It pays to plant for pollinators


There’s nothing quite like the gentle buzz of bees in the garden on a warm summer’s day. Flitting from flower to flower, they are vital cog in the natural cycle and an essential pollinator, if you grow fruit and vegetables.


Yet, with climate change, loss of habitat and disease, the British bee is under threat with numbers rapidly declining.


Gardeners can do their bit to help by planting for pollinators, choosing plants that will attract bees and other beneficial insects.

Lavender is a good summer choice.

Go for plants that are rich in pollen or nectar and easy for insects to feed from, avoiding too many double flowers or those with multiple petals.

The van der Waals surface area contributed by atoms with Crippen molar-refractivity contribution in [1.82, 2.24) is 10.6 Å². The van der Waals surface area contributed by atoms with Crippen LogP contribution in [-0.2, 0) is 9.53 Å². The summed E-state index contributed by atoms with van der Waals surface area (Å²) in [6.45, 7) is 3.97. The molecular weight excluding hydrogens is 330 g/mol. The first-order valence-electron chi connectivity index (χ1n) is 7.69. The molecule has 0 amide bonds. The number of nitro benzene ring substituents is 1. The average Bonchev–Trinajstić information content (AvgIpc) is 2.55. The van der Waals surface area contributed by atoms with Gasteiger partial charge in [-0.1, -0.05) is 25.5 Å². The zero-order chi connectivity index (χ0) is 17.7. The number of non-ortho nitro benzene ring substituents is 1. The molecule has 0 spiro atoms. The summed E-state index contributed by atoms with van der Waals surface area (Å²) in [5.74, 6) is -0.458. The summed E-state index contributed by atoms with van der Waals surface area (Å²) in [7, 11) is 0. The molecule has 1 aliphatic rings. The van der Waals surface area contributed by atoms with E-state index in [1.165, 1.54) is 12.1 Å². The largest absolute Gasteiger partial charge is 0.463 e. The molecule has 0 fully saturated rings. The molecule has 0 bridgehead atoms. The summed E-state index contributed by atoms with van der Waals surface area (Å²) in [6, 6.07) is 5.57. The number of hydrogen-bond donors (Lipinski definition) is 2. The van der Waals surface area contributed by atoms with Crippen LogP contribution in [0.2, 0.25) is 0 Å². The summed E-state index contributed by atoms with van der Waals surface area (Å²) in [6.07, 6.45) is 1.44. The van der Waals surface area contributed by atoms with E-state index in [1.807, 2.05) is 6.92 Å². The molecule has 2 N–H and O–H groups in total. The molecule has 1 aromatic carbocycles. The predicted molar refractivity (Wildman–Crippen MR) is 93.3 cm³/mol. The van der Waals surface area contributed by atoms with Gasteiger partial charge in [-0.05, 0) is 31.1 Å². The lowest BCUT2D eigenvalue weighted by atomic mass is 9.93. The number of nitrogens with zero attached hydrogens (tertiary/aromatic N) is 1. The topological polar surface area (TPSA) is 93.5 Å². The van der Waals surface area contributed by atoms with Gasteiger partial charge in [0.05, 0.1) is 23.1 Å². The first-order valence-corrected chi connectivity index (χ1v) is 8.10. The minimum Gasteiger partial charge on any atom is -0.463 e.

Make sure your garden has a range of flower shapes, particularly single or bell-shaped blooms as these will suit both short and long-tongued bees. And don’t forget trees, fruit trees and others, including lime, ornamental cherry and crab apples are all beneficial for bees.


Also, plant for every season to provide food for pollinators year-round. Good plants for winter include the common snowdrop, Galanthus nivalis, winter aconites and mahonia.


In spring, crocus, euphorbia and the native wild primrose will all bring in the pollinators.

Foxgloves are popular with bees.

Summer is filled with pollen-rich possibilities. Foxgloves, lavender and scabious are just some of the easy-to-grow plants that pollinators will love.


Finally, finish the year off with asters, dahlias and Japanese anemones.


Once you’ve made your choices, plant in blocks, as bees often make separate journeys for each type of flower and avoid using pesticides, especially when plants are in flower.

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